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Wildflowers Of Montana
Wildflowers Of Montana is a beautifully illustrated field guide for Montana locals and visitors alike.
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Yellowstone Treasures: The Traveler's Companion to the National Park
Along with fascinating facts and anecdotes, readers will learn of Yellowstone's geyser basins and the frequency of the geysers, out-of-the-way hikes, and flora and fauna. Easy-to-understand scientific explanations and diagrams complement an array of short walks, the right season for camping, and the park's campgrounds and facilities.
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The Centennial Valley Backcountry Drive

Shore of Upper Red Rock Lake
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The Centennial Valley Backcountry Drive follows the same road for its entire distance between Monida and Henry’s Lake, making it nearly impossible to get lost once you are actually on the road. However, the road the drive follows goes by many names, including Montana Highway 509, Red Rock Pass Road and South Valley Road. The good news is that you don’t need to know any of these road names since the road itself has no road name signs or markings!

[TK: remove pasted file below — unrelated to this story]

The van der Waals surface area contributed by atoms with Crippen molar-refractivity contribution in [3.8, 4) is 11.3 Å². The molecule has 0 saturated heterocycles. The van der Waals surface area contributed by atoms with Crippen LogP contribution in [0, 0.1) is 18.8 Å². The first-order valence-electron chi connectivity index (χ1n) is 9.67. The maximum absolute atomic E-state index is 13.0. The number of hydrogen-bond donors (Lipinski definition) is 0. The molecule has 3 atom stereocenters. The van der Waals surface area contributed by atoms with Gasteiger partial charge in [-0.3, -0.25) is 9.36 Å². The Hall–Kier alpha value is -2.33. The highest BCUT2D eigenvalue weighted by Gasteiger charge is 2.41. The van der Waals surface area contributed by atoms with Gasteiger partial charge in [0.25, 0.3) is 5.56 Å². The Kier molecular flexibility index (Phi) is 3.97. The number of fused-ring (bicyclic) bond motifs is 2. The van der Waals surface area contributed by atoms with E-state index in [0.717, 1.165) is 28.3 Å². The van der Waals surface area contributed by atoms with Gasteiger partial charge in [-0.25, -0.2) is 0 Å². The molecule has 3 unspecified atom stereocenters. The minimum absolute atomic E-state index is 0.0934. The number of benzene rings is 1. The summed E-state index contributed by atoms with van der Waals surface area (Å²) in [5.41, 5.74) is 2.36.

Instead, when beginning the drive in Monida, just get off the Interstate and follow the only road that heads east, a road that helpfully does have a sign pointing towards the Red Rock Lake Wildlife Refuge.